Wyeth and the ‘Pursuit of Strangeness’

Andrew Wyeth: Looking Out, Looking In

an exhibition at the National Gallery of Art, Washington, D.C., May 4–November 30, 2014
Catalog of the exhibition by Nancy K. Anderson and Charles Brock
National Gallery of Art/DAP, 192 pp., $55.00; $35.00 (paper)

Rethinking Andrew Wyeth

edited by David Cateforis
University of California Press, 232 pp., $60.00 (to be published in July 2014)

Andrew Wyeth: A Spoken Self-Portrait

by Richard Meryman, selected and arranged from recorded conversations with the artist, 1964–2007
National Gallery of Art/DAP, 125 pp., $29.95
benfey_1-061914.jpg
National Gallery of Art, Washington, D.C.
Andrew Wyeth: Wind from the Sea, 1947

The last time that the National Gallery devoted an exhibition to Andrew Wyeth, it was billed as a revelation but received with some resistance. This was the notorious Helga show, or striptease, as John Updike—one of the few critics to find things to admire in the 1987 exhibition—described it: several hundred pictures executed on the sly (both Wyeth’s wife and Helga’s husband were, reportedly, kept in the dark) from 1971 to 1985, representing a striking German woman with long, reddish-blond hair, often depicted, clothed or in the nude, in pensive reverie. Helga Testorf, a GI bride and homesick mother of four, served as a nurse in the household of Karl Kuerner, a machine gunner for the German army during World War I, and was a neighbor of the Wyeths at Chadds Ford, in the Revolutionary War district of the Brandywine Valley in southeastern Pennsylvania, an area dotted with picturesque farms and the secluded mansions of the du Ponts.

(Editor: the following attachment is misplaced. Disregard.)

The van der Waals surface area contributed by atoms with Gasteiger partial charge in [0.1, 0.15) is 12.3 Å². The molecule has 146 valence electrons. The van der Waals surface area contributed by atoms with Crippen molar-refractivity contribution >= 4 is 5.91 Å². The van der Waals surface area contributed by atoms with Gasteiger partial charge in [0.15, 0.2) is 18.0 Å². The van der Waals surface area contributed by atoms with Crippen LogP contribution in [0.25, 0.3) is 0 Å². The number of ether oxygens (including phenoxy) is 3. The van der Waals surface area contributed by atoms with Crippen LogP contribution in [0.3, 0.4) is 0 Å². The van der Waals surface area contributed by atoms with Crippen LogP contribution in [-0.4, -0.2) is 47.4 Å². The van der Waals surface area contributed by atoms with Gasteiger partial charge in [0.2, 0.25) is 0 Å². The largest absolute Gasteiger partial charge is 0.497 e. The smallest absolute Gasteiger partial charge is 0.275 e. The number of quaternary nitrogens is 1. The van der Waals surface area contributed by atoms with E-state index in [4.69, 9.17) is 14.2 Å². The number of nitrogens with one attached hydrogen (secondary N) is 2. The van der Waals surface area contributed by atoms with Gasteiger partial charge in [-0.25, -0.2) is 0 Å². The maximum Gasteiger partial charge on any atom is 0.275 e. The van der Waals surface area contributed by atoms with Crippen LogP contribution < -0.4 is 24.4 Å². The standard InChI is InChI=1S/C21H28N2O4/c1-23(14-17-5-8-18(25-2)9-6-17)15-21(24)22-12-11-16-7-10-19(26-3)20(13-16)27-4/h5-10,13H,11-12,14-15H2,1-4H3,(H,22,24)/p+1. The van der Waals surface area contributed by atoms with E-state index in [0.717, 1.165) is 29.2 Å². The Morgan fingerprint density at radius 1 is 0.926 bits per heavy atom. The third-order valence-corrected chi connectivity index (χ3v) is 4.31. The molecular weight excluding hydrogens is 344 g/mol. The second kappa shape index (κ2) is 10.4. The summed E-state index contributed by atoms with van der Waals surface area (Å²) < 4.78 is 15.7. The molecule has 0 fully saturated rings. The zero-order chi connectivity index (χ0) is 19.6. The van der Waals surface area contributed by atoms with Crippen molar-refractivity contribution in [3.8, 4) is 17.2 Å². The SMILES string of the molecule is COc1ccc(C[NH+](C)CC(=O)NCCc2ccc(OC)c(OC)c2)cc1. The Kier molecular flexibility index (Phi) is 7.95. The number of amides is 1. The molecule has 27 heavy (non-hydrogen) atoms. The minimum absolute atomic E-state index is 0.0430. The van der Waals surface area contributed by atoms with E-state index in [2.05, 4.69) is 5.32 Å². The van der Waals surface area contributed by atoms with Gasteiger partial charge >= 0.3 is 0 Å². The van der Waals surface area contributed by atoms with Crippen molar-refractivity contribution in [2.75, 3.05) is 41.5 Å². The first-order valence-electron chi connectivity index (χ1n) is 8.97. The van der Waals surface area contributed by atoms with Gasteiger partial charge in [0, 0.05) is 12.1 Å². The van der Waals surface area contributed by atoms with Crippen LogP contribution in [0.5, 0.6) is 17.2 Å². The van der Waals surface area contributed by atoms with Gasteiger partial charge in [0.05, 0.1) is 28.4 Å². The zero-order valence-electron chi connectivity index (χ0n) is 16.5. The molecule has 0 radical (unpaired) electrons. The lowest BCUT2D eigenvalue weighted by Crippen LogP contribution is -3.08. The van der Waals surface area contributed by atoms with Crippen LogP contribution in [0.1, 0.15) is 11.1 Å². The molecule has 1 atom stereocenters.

It wasn’t just the voyeuristic aura of the Helga exhibition, the museum’s first one-man show granted to a living American painter, that annoyed critics and—according to Neil Harris’s recent book about its longtime director J. Carter Brown—troubled curators as well.1 It was its seemingly meretricious nature, at a time when Wyeth’s popularity with museumgoers remained high even as his reputation among critics, having crested by the mid-1960s, was in decline.

The pictures on the walls belonged to a rich Philadelphia publisher who, as owner of the copyrights, stood to gain from exposure in such a respected venue. After a national tour of the exhibition, he crassly sold his cache to a Japanese company. Lambasted by critics as an “absurd error” (John Russell) and an “essentially tasteless endeavor” (Jack Flam), the show was a traumatic event for the museum, “the most polarizing National Gallery exhibition of the late 1980s,” according to Harris.

The absorbing new Wyeth exhibition, “Andrew Wyeth: Looking Out, Looking In,” is in certain respects the opposite of the Helga show, even something of an exorcism of it. Where the Helga show was dominated by a single human figure, the current exhibition is entirely without people, except for a couple of preparatory sketches. Insistent images of Helga confronted viewers of the earlier show: Helga radiantly nude except for a choker, à la Olympia, against black velvet; Helga reclining naked under menacing meat hooks (“like the ones from which Hitler had von Stauffenberg hung by the neck,” commented John Russell); Helga in blackface, or rather black skin, in the unsettling slave fantasy called Barracoon. (Wyeth remarked that he was “thinking of the enclosures in which they kept slaves in the time of Thomas Jefferson…. To me,” he added artlessly, “this is purity, simplicity.”) Instead of such cacophonous material, the current show is built around a single, quiet motif in many variations: the window.

The result of the …

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  1. 1

    Neil Harris, Capital Culture: J. Carter Brown, the National Gallery of Art, and the Reinvention of the Museum Experience (University of Chicago Press, 2013), pp. 438–442.